Canadian soprano-saxophonist and flutist Jane Bunnett has enjoyed one of the most well-traveled careers in jazz music. Since her first trip to Cuba in 1982, she has journeyed back to the island numerous times both to record and make the documentary film Spirits of Havana. She also established the Spirit of Music Foundation to buy musical instruments for young Cuban musicians.
The winner of two Juno Awards—the Canadian recording industry’s highest honor—Bunnett has also courted controversy by championing Cuban culture. Some in the Cuban émigré community insist that her work has strengthened the Communist grip on the nation, and Bunnett lost a recording contract after the United States Congress tightened the trade embargo between American companies and the Cuban government with the Helms-Burton Act in 1996. Bunnett has forged ahead, nevertheless. She jokingly called her 1996 tour “Come Helms or High Water” and was gratified over the enthusiastic reception her documentary film received in Miami. “Because we didn’t make a political film and didn’t take sides and looked at the culture for what it is, for many it was the first time they were able to clearly watch themselves and take pride in their culture and
Trained on the piano, flute, clarinet, and saxophone; released first album, In Dew Time, 1988; released Spirits of Havana, 1992; made documentary film in Cuba of the same name, 1999; released Alma de Santiago, 2001.
Awards: Juno Award (Canada), Best World Beat Recording, 1992; Juno Award, Best Global Album (with the Spirits of Havana), 2001.
Addresses: Record company —Blue Note Records, 304 Park Ave. South, Third Floor, New York, NY 10010, website: http://www.bluenote.com. Website —Jane Bun- nett Official Website: http://www.janebunnett.com.
what they have regardless of politics,” she told Bill King of the Jazz Report online.
Born on October 22, 1956, in Toronto, Ontario, Canada, Bunnett aimed for a career as a classical pianist during her youth. She also trained on the clarinet. Unfortunately, she contracted tendonitis and was forced to reconsider her options. After seeing jazz bassist Charles Mingus perform in San Francisco, however, she returned home with a new inspiration. She began to study jazz at Toronto’s York University, this time on the flute and later, the saxophone. In an incident that she remembered as her “lucky break” in a 1991 profile in the Canadian news magazine Maclean’s, Bunnett recalled that the legal settlement for an accident she had at the university—she fell on some wet steps and broke an ankle—allowed her to pay for her first soprano saxophone. Although she remained an accomplished pianist, clarinetist, and flutist, Bunnett there after devoted most of her energy to the saxophone.
The next turning point in her career occurred in 1982, when the young musician and her husband, trumpeter Larry Cramer, took a vacation to Cuba. The couple’s first stop was Santiago, Cuba’s oldest city, on the island’s southeastern edge. Santiago still retained a mixture of Caribbean and African cultures, both of which were reflected in its music. Decades after the visit, Bunnett still remembered the impact of watching a band of eight drummers perform in Santiago. As she told Nicholas Jennings of Maclean’s in June of 2000, “There’s a real power to the music there. I’ve seen it lift people’s spirits in the poorest sections of the cities. Whether it’s religious, folkloric, or carnival music, it all has a purity and strength.”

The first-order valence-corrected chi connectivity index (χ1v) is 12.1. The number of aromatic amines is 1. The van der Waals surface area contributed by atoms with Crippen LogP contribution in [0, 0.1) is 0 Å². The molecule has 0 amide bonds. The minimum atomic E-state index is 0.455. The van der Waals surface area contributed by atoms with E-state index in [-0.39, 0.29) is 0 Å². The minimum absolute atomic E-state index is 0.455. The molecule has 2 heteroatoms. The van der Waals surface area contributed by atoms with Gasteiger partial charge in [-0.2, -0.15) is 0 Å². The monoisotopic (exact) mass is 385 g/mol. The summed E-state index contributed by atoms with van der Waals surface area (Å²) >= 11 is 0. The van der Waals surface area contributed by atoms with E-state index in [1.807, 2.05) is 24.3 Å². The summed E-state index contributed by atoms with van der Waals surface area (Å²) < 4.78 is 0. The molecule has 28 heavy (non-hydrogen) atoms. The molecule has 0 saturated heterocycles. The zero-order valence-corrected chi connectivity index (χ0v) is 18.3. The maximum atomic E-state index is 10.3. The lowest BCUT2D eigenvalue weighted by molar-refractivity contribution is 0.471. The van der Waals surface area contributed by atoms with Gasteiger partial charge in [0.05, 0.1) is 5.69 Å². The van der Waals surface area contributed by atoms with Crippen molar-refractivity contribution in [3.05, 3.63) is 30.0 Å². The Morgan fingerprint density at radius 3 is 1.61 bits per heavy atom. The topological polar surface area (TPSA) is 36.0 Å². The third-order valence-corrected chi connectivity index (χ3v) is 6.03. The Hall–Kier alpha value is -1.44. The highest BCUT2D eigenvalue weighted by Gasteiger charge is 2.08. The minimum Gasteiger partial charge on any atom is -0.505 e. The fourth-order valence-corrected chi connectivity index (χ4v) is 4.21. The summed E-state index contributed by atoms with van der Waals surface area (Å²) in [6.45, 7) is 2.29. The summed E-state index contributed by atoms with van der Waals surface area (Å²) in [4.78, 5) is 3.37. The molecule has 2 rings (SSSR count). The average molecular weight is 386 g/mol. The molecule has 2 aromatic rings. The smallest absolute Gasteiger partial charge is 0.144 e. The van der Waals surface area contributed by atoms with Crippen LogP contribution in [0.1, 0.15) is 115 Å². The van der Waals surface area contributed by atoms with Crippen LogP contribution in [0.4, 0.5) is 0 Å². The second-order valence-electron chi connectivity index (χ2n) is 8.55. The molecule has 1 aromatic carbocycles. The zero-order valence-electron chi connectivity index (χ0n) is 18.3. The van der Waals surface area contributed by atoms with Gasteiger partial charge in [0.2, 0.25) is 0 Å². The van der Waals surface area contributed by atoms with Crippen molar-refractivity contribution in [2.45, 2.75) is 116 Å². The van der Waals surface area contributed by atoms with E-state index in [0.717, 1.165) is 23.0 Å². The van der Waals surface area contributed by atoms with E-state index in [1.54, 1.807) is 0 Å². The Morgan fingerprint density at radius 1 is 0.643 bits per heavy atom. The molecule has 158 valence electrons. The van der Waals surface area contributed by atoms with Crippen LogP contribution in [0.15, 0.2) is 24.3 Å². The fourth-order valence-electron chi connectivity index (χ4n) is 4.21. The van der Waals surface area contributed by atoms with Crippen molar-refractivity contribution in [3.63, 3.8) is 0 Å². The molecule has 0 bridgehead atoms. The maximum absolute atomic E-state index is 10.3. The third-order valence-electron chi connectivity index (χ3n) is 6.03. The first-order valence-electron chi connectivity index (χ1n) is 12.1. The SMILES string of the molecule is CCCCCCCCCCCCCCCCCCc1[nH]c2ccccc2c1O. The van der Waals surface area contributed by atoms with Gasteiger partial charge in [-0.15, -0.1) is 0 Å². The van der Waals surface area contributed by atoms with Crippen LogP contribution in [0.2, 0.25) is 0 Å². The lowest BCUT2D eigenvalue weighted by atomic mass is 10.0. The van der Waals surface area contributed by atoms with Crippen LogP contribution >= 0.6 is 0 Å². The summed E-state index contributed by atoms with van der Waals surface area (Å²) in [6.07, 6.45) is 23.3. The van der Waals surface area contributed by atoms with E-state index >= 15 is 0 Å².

Bunnett’s first album, In Dew Time, appeared on the Dark Light label in 1988. As Wade Riverside of Performing Arts and Entertainment in Canada wrote of her work, “Bunnett possesses the ability to play music that is at the cutting edge of the avant-garde without sacrificing anything in the way of listenability,” adding that “Bunnett’s playing is always entirely fresh, and her own.” On the heels of In Dew Time, Bunnett played an extensive international concert schedule, including dates in the United States, Europe, Australia, New Zealand, and of course, Cuba.
The highlight of Bunnett’s early recording career came in 1992 with the release of Spirits of Havana, a work that brought her together with several of the most noted jazz musicians from Cuba. Indeed, the album was one of the few to bring contemporary Cuban music to a North American audience. After its release it won the 1992 Juno Award—the Canadian equivalent of a Grammy—for Best World Beat Recording. Bunnett followed its success with a string of albums that explored the ties between Latin and jazz music, including 1996’s Jane Bunnett and the Cuban Piano Masters and 1997’s Havana Flute Summit. Of the former, Hal Hill of Performing Arts and Entertainment in Canada wrote in 1998, “This is exciting music played by an exciting group of musicians, but it is the leader who dominates with her characteristic high energy, virtuosity, sensitivity, and wit.” Such reviews of Bunnett’s work—referring to both her musicianship and warm personality—became almost commonplace with each album and concert appearance.